In order to maximize the runtime usage, it is important that the battery charger provides an accurate output voltage conforming to the voltage specified by the battery manufacturer. One known implementation for accurate voltage output is to use precision analog components, for example, voltage reference and resistive divider network as a part of the voltage output feedback control. Such a circuit does provide high accuracy in maintaining a voltage level; unfortunately, that voltage is fixed, typically in hardware, at a single value suitable only for charging batteries of a single battery technology. Electronic device designers have been either rigidly limited a given system to a single manufacturer's battery with no flexibility of accommodating other types of battery or, if must, have been setting the charging voltage at the level dictated by the type of battery having the lowest manufacturer-specified charging voltage whereby trading in battery runtime for operation safety.

Known implementations of constant-voltage battery chargers have difficulties in accommodating batteries of differing types or technologies in any given electronic device without having to sacrifice battery runtime.

SUMMARY OF THE INVENTION

It would be desirable and therefore an object for the present invention to provide an battery charging apparatus to allow more than one battery type to be used in a given electronic device without compromising either safety or battery runtime. It is another object for the present invention to allow for battery charging upgradability if a new battery technology is developed after an incorporating electronic device has already been introduced to the market. An important consequence of the aforementioned objects is the flexibility in battery type and technology selection, in device manufacturing logistics and in device product availability.

Additional objects and advantages of the present invention will be set forth in the description which follows, and in part, will be obvious from the description or may be learned by practice of the invention. To achieve the foregoing objects, and in accordance with the purpose of the invention as embodied and broadly described herein, there is provided a charging apparatus for programmably varying its output voltage for a constant-voltage battery charging operation by dynamically adjusting the effective divider ratio of a typical resistive voltage divider network which is implemented as a part of the feedback control for the charging apparatus.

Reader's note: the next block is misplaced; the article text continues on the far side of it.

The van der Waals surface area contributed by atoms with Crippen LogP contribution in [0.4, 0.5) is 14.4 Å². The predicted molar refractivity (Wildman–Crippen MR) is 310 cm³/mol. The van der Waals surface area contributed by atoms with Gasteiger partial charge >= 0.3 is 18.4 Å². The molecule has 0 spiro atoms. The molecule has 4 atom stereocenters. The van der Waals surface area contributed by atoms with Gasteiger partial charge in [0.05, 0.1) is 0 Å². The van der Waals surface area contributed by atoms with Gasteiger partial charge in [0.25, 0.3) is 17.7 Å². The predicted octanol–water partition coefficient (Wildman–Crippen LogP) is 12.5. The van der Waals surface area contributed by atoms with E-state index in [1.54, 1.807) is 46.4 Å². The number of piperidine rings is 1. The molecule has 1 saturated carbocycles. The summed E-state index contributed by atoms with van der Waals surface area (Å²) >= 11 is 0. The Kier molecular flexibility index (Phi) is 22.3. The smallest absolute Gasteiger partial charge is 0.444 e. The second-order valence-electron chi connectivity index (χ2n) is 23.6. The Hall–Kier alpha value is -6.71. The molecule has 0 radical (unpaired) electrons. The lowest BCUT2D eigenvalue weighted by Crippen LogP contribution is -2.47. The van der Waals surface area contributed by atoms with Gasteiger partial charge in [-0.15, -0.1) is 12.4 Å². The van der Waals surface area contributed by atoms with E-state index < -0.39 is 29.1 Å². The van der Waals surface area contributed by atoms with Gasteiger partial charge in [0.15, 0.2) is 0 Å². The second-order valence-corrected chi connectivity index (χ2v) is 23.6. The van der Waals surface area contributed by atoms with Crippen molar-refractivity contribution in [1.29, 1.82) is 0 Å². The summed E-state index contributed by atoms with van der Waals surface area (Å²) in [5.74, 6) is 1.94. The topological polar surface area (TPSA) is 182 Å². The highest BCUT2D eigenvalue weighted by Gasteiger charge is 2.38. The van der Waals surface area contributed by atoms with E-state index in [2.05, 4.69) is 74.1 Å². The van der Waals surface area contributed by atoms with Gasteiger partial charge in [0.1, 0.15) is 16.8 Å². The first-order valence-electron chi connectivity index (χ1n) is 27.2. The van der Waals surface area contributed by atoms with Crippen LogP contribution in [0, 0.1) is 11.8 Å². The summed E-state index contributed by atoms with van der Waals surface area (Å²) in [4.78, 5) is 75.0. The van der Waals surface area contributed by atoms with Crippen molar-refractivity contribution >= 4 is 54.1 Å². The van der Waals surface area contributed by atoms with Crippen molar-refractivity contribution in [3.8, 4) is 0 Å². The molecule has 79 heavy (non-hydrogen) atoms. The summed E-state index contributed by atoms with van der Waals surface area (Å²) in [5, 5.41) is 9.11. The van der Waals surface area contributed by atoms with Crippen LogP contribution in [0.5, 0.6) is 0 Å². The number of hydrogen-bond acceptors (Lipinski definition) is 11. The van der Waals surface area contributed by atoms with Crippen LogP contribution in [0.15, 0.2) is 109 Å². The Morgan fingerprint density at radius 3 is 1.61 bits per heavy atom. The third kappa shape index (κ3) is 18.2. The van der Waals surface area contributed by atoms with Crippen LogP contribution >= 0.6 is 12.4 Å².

One aspect of the present invention includes the use of a controller for providing a control signal, for example, a pulse width modulated (PWM) output signal to control the output voltage of the charging apparatus ranging between a minimum and a maximum value. Another aspect of the invention includes a transistive element, for example, a MOSFET, disposed in series with a resistive control element and both of which are placed in electrical parallel with one of the resistive elements in the voltage divider network; more specifically, both of which are placed in a manner that one end of this serial combination connects to an electrical ground. Yet another aspect of the present invention discloses the controller being a microcontroller which is adapted for switching the transistive element ON and OFF as a function of the control signal coming from the microcontroller and operating at a predetermined frequency. "Viewing" the voltage divider network at a frequency much lower than the pre-determined frequency of the control signal would provide an effective divider ratio of the voltage divider network different from the voltage divider ratio had there been no control signal coming from the microcontroller. Under this implementation, the output voltage for the battery charging apparatus can be programmably varied as a function of the effective divider ratio of the voltage divider network in the apparatus and in turn, it, the effective voltage divider ratio, is being varied as a function of the control signal coming from the microcontroller. In this manner, the output voltages from the battery charging apparatus can be applied to optimally charge batteries of differing types and technologies.

BRIEF DESCRIPTION OF THE DRAWINGS

The accompanying drawings, which are incorporated in and form a part of this specification, illustrate embodiments of the invention and, together with the description, serve to explain the principles of the invention:

FIG. 1 is a simplified schematic diagram illustrating a prior art apparatus for constant-voltage charging; and

FIG. 2 is a schematic diagram illustrating a preferred embodiment of the present invention for programmably adjusting its output voltage for battery charging by applying a control signal from a microcontroller.

DESCRIPTION OF EMBODIMENTS